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“Rationing Safeguards Your Share”

This post was written by Lynn Weinstein, Business Reference Librarian in the Science, Technology, and Business Division.

It hasn’t been since World War II began that many have faced such a challenging time of shortages. Given our current environment, in which we want to be as prepared as possible to protect and keep our families safe while not unintentionally harming those who may have disabilities or weakened immune systems by over shopping, it may be interesting to take a look back at rationing during WW II.

Ration For Victory. A poster based on an equitable rationing plan for war-time emergency. Designed and produced by the Office of War Information (OWI).
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Everyday life for all Americans was altered after the Japanese attack on Pearl Harbor on December 7, 1941, when the U.S. government entered into a war economy. Taxes were raised and war bonds were issued to fund the war effort. In May 1942, the rationing of consumer goods began with the Office of Price Administration setting price limits and rationing food and other commodities in order to ensure the proper distribution of resources, manage shortages, and discourage hoarding and needless consumption.

Banks began distributing coupons for rationed goods, which eventually included sugar, coffee, meat, gasoline, fuel oil, tires, and shoes. Millions of Americans needed to be educated in the complexities of the new rationing system. Food rationing affected what people would eat and how they would prepare food, resulting in special cookbooks and marketing campaigns aimed at getting Americans to use new shortenings and foods that were not rationed.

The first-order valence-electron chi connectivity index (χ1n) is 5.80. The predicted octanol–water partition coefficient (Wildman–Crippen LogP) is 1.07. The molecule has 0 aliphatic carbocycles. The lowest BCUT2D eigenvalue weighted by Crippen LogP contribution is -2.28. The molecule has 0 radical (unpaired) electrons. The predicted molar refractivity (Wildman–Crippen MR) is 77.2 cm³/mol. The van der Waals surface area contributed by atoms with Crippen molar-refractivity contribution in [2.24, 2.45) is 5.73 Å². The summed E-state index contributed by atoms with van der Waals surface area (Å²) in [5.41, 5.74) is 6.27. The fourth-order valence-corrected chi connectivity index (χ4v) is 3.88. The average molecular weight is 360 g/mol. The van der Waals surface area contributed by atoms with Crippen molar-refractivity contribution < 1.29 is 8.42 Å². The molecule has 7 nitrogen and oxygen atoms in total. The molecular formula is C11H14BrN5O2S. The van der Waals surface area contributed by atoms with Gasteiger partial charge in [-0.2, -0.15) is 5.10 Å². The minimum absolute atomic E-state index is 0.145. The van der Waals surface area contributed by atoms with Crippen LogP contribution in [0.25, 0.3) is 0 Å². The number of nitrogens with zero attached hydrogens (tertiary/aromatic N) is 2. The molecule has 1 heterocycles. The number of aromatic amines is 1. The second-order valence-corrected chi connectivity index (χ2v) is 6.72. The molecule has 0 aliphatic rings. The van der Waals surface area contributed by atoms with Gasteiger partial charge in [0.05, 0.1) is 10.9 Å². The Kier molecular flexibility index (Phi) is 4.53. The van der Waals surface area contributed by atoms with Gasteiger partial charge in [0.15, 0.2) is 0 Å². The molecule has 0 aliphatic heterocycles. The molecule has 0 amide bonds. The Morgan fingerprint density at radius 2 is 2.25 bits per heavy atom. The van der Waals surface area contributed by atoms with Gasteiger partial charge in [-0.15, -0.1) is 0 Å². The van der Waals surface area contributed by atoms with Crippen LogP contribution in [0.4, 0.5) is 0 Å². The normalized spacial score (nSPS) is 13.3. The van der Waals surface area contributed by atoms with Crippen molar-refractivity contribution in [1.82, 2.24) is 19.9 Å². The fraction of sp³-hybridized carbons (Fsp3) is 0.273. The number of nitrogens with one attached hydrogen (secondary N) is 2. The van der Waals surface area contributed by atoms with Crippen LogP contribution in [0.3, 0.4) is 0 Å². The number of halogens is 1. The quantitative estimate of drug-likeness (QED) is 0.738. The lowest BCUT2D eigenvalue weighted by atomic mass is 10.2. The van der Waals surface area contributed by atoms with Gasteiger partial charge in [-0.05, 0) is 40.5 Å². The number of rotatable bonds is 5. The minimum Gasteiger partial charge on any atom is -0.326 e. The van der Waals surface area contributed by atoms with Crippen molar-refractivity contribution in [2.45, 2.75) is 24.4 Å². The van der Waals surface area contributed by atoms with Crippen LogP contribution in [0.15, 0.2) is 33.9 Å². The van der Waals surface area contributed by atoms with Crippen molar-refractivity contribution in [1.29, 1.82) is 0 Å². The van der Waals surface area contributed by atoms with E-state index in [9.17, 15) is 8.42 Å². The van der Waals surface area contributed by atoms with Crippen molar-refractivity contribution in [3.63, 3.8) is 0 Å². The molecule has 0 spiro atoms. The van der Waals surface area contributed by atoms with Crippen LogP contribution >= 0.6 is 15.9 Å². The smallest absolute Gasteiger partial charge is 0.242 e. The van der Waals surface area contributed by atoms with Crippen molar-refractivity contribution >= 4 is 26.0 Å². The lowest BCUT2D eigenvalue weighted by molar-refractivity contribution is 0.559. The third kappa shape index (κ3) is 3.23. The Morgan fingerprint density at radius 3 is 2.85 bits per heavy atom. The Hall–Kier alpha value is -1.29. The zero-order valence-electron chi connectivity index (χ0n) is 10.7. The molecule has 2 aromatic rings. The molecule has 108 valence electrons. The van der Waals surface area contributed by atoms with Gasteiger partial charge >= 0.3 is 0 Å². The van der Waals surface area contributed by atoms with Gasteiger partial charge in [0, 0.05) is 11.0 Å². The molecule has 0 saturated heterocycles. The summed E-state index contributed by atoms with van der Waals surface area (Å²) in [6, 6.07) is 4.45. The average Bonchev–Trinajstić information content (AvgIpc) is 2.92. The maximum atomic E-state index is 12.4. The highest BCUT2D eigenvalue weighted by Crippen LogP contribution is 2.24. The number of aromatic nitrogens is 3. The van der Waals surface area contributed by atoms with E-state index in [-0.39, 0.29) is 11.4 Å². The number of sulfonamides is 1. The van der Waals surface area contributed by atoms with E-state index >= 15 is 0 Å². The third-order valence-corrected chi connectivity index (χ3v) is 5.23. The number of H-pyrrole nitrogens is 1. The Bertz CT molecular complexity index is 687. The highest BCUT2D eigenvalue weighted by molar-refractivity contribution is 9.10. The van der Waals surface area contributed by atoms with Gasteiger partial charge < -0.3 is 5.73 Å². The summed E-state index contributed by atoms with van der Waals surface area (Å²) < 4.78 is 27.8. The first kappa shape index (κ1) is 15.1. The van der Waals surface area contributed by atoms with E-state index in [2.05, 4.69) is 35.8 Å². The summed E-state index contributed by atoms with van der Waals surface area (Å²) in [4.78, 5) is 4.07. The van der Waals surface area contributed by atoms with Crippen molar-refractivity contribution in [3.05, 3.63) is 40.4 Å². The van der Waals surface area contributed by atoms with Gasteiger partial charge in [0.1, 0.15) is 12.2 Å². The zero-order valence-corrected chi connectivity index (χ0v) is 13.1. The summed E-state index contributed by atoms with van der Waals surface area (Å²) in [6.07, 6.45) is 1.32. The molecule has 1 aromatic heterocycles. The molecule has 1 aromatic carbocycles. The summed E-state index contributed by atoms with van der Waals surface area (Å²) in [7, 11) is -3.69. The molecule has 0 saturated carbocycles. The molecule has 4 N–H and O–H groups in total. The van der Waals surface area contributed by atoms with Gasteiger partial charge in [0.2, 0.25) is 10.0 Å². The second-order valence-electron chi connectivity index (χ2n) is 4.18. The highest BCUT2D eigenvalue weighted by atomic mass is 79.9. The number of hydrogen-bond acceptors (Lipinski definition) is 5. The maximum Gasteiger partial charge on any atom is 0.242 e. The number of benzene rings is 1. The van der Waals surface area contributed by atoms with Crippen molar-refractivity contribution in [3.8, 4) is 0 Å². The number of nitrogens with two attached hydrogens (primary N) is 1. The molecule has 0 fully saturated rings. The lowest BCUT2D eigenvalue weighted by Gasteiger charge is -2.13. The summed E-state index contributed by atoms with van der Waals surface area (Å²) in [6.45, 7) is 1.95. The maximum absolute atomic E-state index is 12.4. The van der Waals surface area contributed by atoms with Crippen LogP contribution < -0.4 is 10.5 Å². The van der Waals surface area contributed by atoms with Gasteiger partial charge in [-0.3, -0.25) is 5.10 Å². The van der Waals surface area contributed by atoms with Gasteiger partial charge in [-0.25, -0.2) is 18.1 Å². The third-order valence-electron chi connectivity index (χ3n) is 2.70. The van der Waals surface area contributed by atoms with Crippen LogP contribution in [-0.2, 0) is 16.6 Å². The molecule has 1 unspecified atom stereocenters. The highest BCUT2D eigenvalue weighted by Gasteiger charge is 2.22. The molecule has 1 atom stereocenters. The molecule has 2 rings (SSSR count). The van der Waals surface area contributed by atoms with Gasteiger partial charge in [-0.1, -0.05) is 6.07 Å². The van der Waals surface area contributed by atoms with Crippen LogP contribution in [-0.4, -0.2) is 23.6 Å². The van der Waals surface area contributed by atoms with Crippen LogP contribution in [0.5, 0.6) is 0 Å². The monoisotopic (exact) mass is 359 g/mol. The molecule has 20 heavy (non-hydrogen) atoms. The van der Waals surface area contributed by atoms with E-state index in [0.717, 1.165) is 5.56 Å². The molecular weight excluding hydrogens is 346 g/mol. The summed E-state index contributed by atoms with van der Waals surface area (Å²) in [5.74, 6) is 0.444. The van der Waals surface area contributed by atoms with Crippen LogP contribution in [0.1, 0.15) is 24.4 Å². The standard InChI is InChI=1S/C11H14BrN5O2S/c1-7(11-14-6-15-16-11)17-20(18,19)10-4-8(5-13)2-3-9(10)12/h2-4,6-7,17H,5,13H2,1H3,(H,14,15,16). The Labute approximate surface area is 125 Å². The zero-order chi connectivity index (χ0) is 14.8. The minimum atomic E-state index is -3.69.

Meat rationing preview. Washington correspondents get preview of meat rationing. In left foreground is Mrs. Philip Crowlie, OPA’s “typical housewife,” explaining the system to a reporter, while Harold Rowe, food rationing chief, figures point values on the scale.
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After the war, the  Library of Congress distributed the World War II Rationing Collection 1942-1946, consisting of unused certificates, coupons and stamps issued by the U.S. Office of Price Administration (OPA).  It also issued information on the World War II rationing program to select libraries, archives, and historical repositories in order to document the rationing program that had been implemented to ensure adequate supplies were available to the military. To learn more about ration books, and the warnings which accompanied them, view these images which were part of a related exhibit at the Smithsonian.

World War II changed all aspects of life from news to culture, and called for collective national sacrifice from everyone in everyday life, making the distribution of food and supplies a moral and social issue as well as a logistical one.

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